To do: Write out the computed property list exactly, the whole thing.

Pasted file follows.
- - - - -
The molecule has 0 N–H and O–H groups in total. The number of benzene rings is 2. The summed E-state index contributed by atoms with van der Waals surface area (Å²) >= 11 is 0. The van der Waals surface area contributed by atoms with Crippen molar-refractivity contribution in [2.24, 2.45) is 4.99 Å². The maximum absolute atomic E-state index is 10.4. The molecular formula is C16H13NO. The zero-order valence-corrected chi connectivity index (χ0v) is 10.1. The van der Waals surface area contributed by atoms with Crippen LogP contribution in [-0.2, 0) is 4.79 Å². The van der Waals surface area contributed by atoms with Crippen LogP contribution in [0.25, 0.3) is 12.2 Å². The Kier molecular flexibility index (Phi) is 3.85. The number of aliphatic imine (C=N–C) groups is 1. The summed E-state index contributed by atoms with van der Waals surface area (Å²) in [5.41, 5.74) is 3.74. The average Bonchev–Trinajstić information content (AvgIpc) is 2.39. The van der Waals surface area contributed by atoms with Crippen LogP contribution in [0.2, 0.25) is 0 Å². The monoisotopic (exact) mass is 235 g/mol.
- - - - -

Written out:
The molecule has 0 N–H and O–H groups in total. The number of benzene rings is 2. The summed E-state index contributed by atoms with van der Waals surface area (Å²) >= 11 is 0. The van der Waals surface area contributed by atoms with Crippen molar-refractivity contribution in [2.24, 2.45) is 4.99 Å². The maximum absolute atomic E-state index is 10.4. The molecular formula is C16H13NO. The zero-order valence-corrected chi connectivity index (χ0v) is 10.1. The van der Waals surface area contributed by atoms with Crippen LogP contribution in [-0.2, 0) is 4.79 Å². The van der Waals surface area contributed by atoms with Crippen LogP contribution in [0.25, 0.3) is 12.2 Å². The Kier molecular flexibility index (Phi) is 3.85. The number of aliphatic imine (C=N–C) groups is 1. The summed E-state index contributed by atoms with van der Waals surface area (Å²) in [5.41, 5.74) is 3.74. The average Bonchev–Trinajstić information content (AvgIpc) is 2.39. The van der Waals surface area contributed by atoms with Crippen LogP contribution in [0.2, 0.25) is 0 Å². The monoisotopic (exact) mass is 235 g/mol.